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Thursday, May 11, 2006

New open access journal Source Code for Biology and Medicine

BioMed Central is setting up a new peer-reviewed, open access journal Source Code for Biology and Medicine. It will "encompass all aspects of workflow for information systems, decision support systems, client user networks, database management, and data mining". Basically, anything that fits into chem-bla-ics. (Thanx to Werner, for pointing me to the website!)

The 'source code' aspect is the interesting thing of this new journal. The editorial board set the aim to publish source code for distribution and use in the public domain in order to advance biological and medical research. And, in a bit more detail, they list the following goals:

  • increase productivity

  • reduce discovery times

  • reduce search times for source code

  • provide a historical reflection of source code applied

  • serve as a repository



This comes close to what open source is trying to achieve too, but I do not differences. For example, the announcement mentions the public domain (see the WikiPedia entry). I tend to be a bit confused by the use of this term: to me the public domain is where things end up after copyright claims have ended, and everyone is free to do with it whatever he wants, and, very important in this case, that open source software is not in the public domain. Do they mean that they will not allow open source in the new journal?

I also wonder wether we need a journal like this? Open source projects often have other resources available that serve as repository (e.g. SourceForge), and the use version control systems as repositories (like CVS, Subversion) is widespread too, which takes care of the historical reflection. Indeed, many open source software is already published in other journals.

The process of picking the journal to submit to, often involves looking up the journals impact factor. Is this new journal expected to get a high impact factor? How many people will regularly read the journal? Will it be read by the right audience, or just by fellow bioinformaticians?

Though I have my doubts about the success of this journal, I am looking forward to the first issue!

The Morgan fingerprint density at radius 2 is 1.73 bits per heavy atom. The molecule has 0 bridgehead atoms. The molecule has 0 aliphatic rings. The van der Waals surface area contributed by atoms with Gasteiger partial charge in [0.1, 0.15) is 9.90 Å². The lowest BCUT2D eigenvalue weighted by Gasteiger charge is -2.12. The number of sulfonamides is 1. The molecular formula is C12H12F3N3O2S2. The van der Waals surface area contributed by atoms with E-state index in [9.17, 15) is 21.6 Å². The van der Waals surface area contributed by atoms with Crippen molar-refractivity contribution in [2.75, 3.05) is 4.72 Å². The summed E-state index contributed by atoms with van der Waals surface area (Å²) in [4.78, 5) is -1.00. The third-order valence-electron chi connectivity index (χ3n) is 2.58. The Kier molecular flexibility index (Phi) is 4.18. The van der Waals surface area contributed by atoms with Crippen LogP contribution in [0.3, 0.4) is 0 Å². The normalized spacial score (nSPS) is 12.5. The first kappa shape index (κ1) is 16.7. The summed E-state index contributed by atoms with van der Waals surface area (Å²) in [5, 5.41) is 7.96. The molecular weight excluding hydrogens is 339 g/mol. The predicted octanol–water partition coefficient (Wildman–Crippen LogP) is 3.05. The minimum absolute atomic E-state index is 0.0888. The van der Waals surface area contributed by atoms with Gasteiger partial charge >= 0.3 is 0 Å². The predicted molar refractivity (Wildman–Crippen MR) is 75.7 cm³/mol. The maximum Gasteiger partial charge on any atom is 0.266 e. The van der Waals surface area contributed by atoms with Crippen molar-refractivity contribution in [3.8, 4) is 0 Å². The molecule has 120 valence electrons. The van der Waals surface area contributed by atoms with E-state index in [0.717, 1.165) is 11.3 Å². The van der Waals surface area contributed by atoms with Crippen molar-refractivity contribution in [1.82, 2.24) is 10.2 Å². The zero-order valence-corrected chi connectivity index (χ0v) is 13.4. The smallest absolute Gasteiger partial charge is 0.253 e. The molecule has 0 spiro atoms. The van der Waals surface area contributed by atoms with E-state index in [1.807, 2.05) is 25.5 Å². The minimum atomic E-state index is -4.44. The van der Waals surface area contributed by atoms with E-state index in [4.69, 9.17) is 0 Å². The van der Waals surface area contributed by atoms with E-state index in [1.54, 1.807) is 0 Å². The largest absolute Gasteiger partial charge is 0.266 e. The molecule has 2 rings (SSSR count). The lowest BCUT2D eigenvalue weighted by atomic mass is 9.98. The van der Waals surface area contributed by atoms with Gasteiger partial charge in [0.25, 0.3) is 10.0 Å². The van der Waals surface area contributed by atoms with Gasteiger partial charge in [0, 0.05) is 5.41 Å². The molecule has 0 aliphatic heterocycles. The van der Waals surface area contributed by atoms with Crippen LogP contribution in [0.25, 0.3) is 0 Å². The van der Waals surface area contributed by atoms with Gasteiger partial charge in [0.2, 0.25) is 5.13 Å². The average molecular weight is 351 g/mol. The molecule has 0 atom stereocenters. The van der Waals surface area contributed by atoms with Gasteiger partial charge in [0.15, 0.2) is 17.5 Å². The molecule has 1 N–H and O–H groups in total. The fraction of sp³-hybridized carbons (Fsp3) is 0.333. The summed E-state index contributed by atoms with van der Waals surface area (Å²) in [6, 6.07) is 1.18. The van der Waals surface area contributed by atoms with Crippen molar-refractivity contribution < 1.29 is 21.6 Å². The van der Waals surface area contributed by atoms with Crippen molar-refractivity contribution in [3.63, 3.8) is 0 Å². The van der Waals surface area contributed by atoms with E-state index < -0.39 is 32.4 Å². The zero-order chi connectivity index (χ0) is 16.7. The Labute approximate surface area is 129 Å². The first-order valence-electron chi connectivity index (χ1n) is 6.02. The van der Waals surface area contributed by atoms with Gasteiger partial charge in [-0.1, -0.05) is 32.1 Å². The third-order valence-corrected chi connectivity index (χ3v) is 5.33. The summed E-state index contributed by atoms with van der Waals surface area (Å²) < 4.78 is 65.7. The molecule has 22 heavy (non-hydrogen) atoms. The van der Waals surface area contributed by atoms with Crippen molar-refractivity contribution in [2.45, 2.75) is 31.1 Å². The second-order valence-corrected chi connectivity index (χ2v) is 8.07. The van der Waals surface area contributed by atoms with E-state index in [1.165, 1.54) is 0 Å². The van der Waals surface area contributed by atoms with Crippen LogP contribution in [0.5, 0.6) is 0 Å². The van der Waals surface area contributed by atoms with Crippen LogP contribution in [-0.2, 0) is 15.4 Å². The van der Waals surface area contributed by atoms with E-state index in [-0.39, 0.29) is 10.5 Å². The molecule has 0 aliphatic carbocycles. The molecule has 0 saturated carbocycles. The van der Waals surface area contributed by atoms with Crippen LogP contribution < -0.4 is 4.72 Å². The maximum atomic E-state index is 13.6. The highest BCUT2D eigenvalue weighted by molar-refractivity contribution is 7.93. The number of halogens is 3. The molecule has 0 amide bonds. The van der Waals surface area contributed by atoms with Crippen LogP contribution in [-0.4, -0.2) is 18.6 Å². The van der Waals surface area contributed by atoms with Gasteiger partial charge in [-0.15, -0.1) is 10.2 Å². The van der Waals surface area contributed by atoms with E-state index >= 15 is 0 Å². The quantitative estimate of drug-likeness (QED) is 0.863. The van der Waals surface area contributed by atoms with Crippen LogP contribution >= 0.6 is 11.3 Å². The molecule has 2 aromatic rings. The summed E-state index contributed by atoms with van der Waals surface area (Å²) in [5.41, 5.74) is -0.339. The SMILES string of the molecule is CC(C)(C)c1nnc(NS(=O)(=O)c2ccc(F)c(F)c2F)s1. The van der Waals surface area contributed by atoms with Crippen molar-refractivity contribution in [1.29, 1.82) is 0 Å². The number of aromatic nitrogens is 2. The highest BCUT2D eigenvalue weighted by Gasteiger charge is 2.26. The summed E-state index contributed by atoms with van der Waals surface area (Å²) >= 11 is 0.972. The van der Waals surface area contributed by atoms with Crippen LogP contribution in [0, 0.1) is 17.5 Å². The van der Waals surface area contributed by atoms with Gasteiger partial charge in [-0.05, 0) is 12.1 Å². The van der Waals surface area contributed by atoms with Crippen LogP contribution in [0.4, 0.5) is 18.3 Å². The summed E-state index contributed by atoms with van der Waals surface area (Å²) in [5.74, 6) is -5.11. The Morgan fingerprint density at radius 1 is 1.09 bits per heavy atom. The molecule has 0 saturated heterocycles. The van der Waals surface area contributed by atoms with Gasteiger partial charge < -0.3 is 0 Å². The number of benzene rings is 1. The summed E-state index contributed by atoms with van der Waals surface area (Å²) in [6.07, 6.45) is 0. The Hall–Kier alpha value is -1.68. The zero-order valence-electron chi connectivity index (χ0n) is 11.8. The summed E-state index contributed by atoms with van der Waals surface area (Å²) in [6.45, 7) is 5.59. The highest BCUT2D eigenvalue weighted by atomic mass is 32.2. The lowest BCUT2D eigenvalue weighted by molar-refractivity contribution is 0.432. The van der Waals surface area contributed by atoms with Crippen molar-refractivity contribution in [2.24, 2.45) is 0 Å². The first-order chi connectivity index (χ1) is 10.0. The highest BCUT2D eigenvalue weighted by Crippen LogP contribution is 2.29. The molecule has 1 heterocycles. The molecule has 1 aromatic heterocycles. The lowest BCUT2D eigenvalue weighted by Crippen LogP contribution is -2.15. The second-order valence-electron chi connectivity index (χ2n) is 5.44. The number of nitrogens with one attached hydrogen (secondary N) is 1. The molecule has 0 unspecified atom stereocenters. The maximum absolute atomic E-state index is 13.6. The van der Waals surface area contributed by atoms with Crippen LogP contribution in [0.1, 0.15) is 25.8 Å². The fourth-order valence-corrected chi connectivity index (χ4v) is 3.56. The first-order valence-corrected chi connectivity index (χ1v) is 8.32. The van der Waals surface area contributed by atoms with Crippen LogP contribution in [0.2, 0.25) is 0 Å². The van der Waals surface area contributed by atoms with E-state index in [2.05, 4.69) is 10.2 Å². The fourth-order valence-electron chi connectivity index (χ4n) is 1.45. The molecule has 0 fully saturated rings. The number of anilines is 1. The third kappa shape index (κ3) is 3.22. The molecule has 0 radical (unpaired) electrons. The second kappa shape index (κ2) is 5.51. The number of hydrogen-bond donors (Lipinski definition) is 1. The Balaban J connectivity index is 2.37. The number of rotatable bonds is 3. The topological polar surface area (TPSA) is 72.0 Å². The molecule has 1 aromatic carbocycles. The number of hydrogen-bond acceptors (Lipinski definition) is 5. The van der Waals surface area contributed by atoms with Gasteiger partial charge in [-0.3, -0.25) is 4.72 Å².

Update: Pedro pointed me to the About page of the SCFBM, giving details on the types of articles taken into consideration.

4 comments:

  1. Thanks for the info ! :)
    Unlike sourceforge, submiting a paper this journal will allow scientists to get a publication in a peer reviewed paper and as you know, a publication list may be critical for a carreer. Moreover, I hope this journal will allow programmers/me(!) (not pure theorists) to get a publication.

    Pierre

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  2. I know nothing about the intent of this new journal's editorial board or their intent, so this isn't intended to necessarily respond directly to that, just to resolve some common misconceptions about "public domain"

    "public domain" does not necessarily mean "copyright relinquished" or "copyright expired". One common (though some pedants will argue that it is incorrect) use of "public domain" is to mean one of those two things, but in general the concept of public domain is much wider. Remember that copyright and license are different concepts, and open source is about license, not copyright. All true open source licenses are public domain licenses, regardless of who owns the copyright.

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  3. Hi anonymous,

    First, thanx your insights.

    Indeed copyright and licenses is not the same. OK, so 'public domain' does not mean it has no copyright anymore. But what *does* it mean then? I also do not understand your statement about true open source licenses: what's an example of a false open source license? And why are open source licenses supposed to be public domain licenses?

    For example, Wikipedia states that things from the public domain may be used by anyone for anything. This is certainly not the case for open source licenses like GPL or many of the Creative Commons licenses. Would you consider something like BSD to be one of the few true open source licenses?

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  4. I disagree with the anonymous comment. Legally, public domain specifically refers to creative works for which the copyright has expired (at the present moment anything created/published before 1910 or something). Public domain material can be used for any purpose whatsoever (ie you can take it and recommercialize it).

    The reason the open source licence works is that copyright specifically prohibits modification, duplication or distribution by default. Open source licences relax that restriction, allowing anyone to modify or distribute the copyrighted material IF they agree to the stipulations in the licence; ie all modifications are also covered by the same license, and if you distribute the program you must also make available the source code. But once the copyright expires on a piece of open source code (or any code for that matter, even proprietary) then anybody can take it and do with it anything that they like.

    Anonymous cause I don't have a blogger account.

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